This Powerful Jury Tool Can End the Drug War Today



A New Hampshire bill introduced in the legislature this month would require judges to tell juries that they are free to use a time-tested, and controversial power called “nullification,” the Wall Street Journal reported today.

“Nullification” means jurors can vote to acquit defendants if jurors don’t agree with the underlying law. For example, most Americans don’t agree with the War on Pot, which results in about 750,000 arrests this year. About 13,000 Californians were arrested on felony pot charges in 2012.

Jurors across America have the power of nullification, and widespread use of nullification could end the drug war nationwide. But jury nullification is used less frequently today than it was in the 19th or 20th centuries, because judges have stopped telling juries it’s in their power to dismiss unjust prosecutions. The liberal New England state would be only one in modern times to make sure juries knew they could use it.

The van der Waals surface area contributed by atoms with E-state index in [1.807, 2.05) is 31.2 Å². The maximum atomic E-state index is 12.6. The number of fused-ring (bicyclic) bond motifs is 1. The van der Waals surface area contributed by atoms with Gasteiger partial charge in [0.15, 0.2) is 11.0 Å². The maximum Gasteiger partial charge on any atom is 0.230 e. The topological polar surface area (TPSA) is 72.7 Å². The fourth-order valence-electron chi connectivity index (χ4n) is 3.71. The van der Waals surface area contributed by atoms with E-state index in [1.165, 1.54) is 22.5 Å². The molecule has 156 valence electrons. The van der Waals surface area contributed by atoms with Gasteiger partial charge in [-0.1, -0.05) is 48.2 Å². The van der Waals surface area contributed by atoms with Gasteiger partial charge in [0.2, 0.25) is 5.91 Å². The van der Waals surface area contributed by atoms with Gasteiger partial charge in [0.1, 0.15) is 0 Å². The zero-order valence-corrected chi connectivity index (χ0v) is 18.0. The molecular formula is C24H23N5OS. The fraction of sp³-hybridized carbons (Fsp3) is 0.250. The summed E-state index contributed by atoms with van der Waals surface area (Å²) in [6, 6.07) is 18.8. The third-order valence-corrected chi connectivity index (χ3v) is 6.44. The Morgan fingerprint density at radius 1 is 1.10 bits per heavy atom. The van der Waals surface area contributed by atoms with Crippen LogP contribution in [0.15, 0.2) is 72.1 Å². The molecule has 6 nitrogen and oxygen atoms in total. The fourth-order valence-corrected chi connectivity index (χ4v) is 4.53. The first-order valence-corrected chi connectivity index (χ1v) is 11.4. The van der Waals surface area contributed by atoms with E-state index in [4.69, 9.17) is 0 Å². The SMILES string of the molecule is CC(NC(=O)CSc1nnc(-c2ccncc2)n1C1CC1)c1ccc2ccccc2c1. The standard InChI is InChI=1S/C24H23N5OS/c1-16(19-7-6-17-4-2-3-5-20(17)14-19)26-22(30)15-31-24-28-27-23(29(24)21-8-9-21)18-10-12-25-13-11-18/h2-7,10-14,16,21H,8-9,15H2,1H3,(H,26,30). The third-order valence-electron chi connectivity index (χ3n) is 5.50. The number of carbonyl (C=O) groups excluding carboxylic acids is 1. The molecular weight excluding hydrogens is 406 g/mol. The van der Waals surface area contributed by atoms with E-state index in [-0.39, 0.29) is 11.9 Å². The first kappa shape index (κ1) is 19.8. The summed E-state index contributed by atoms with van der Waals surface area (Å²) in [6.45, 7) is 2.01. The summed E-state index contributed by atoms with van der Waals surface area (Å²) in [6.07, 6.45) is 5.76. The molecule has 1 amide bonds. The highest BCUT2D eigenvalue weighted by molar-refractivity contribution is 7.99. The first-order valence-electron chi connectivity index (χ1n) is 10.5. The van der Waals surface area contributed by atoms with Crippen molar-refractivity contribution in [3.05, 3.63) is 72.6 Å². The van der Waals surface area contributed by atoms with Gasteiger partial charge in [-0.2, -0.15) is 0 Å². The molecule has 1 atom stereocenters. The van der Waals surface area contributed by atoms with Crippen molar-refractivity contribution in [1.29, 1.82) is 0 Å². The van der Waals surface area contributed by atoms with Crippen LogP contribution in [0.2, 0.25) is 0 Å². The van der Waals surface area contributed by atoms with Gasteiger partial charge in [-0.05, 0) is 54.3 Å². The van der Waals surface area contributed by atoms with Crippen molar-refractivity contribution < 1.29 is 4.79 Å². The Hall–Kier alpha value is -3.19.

In 2012, New Hampshire lawmakers explicitly allowed defense lawyers to raise jury nullification in a trial. The new bill would take things one step further and make sure jurors knew their rights to stop government overreach.

Naturally, prosecutors hate the idea. This is an “extremely dangerous notion,” the National District Attorneys Association told the Journal. “We’re a nation of laws.”

But the Fully Informed Jury Association is excited, noting that prisons are overflowing in the United States, which has the highest incarceration rate in the world. The drug war is a major driver of the incarceration epidemic, which targets the poor and minorities while protecting the privileged, President Obama noted this week.

New Hampshire jurors are already stopping out-of-control prosecutors. In 2012, they nullified the case against a 59-year-old growing medical marijuana for personal use.

“I knew that my community would be poorer rather than better off had he been convicted,” the juror told local news outlets after the verdict.

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